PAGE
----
Journal Article

Perceptions of minimum age at marriage laws and their enforcement: Qualitative evidence from Malawi

Child marriage in Malawi is a significant problem with 42.1% of women 20–24 married by age 18. In 2017 the Malawi government formalized legislation to make marriage under age 18 illegal; violators are subject to fines. While leveraging laws to reduce child marriage is common, the enactment of laws and their enforcement has led to some novel practices. One such practice observed in Malawi is marriage withdrawal, where the community intervenes when a child marriage has taken place to force the girl to return to her natal home.

This paper is a qualitative analysis of perceptions regarding marriage withdrawal. We conducted focus group discussions and in-depth interviews with married and unmarried adolescents, parents of adolescents, and key community members in Mangochi and Nkhata Bay. Data were collected as part of an evaluation of the More Than Brides Alliance program aimed at delaying marriage and improving access to sexual and reproductive health services in Malawi.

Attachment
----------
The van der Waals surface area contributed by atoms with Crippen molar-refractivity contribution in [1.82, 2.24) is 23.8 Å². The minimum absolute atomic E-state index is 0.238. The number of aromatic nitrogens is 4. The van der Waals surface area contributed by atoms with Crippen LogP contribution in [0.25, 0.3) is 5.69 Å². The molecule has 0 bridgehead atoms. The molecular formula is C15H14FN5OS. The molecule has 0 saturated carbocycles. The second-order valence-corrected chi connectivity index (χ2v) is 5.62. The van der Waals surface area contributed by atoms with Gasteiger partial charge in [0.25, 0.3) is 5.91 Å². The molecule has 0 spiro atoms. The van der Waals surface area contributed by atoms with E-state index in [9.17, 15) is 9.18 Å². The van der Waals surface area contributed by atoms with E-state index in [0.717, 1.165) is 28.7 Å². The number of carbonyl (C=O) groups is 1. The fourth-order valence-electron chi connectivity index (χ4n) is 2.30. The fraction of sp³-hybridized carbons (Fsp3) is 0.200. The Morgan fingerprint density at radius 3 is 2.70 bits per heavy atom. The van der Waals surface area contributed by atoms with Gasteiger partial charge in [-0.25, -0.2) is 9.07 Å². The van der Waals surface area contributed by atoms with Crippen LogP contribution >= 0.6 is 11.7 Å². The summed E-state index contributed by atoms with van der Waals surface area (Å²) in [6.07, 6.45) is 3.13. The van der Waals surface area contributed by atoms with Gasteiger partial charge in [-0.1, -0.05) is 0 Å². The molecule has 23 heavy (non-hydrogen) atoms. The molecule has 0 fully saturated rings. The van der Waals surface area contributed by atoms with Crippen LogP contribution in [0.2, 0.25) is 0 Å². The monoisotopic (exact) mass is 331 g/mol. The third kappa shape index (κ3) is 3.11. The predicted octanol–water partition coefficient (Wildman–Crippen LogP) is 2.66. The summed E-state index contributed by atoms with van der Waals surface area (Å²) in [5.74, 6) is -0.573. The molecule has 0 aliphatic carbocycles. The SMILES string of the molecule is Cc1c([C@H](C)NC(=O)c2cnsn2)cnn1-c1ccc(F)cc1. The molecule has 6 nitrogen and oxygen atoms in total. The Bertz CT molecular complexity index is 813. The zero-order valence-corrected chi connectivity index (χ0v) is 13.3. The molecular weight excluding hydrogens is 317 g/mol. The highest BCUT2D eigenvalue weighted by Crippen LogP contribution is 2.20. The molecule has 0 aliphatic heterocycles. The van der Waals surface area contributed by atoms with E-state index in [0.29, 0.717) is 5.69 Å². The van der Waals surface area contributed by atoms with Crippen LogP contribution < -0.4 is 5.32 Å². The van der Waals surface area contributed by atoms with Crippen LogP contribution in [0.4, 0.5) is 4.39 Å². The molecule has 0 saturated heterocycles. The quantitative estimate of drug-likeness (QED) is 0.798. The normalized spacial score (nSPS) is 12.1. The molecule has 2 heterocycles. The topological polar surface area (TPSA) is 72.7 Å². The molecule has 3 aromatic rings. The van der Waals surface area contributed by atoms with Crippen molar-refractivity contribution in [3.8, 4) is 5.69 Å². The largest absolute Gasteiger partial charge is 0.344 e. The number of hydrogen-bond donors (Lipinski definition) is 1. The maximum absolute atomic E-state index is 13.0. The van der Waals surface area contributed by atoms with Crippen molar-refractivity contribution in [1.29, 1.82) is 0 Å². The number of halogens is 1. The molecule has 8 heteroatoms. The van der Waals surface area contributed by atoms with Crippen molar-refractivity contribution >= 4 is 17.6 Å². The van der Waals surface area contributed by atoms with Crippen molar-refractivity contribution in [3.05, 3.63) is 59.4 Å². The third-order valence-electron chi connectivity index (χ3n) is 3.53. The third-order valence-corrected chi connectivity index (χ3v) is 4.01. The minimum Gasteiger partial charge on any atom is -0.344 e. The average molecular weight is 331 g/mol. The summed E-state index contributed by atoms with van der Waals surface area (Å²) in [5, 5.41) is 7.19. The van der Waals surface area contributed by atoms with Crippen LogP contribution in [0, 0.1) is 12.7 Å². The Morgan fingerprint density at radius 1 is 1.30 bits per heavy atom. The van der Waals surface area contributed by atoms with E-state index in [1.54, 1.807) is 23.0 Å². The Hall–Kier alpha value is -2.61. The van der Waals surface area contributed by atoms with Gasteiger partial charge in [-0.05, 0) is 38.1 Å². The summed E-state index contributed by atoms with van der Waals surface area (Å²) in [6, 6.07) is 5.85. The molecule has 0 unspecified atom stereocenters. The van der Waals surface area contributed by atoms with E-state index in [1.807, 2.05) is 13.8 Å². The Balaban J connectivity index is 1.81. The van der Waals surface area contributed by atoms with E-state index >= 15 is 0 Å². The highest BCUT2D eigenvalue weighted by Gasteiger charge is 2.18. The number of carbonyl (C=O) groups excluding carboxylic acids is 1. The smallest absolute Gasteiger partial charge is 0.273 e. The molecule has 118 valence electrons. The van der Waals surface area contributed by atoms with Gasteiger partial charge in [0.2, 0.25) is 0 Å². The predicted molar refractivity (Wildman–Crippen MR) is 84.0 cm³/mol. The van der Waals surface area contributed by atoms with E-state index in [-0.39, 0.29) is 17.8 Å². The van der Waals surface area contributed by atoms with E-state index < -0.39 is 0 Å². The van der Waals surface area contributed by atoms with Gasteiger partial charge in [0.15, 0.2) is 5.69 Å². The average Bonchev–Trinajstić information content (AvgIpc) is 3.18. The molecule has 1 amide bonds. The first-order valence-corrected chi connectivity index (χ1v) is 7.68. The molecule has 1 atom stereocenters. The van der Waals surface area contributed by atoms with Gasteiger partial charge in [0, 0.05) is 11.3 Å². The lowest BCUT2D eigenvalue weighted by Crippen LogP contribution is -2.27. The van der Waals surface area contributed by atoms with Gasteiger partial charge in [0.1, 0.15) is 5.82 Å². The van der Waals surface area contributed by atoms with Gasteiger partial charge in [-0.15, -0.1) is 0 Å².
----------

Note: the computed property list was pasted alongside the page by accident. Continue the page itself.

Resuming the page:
The knowledge that violation of marriage laws entails substantial fines is widespread and marriage withdrawals are seen by some respondents as a way of enforcing the spirit of child marriage laws while avoiding fines. Some respondents suggest that enforcement of marriage laws has an unintended effect of driving marriages underground. One important disconnect between the laws and the realities of child marriage practices in these communities is that the law holds parents responsible for the marriage and for preventing it, while parents do not necessarily exercise control, particularly when the marriage is precipitated by pregnancy. While parents and other adults view withdrawals as an acceptable resolution of a problematic child marriage, girls noted many drawbacks for withdrawn girls such as stigma and limited education and livelihood opportunities once withdrawn.

Our exploration of perceptions about marriage laws suggest that the imposition of fines may have some unintended consequences, both driving the practice underground and encouraging practices to evade fines, and may be associated with unintended consequences for adolescent girls. Programs to address child marriage should include other approaches that address more distal drivers including poverty and lack of alternatives to child marriage.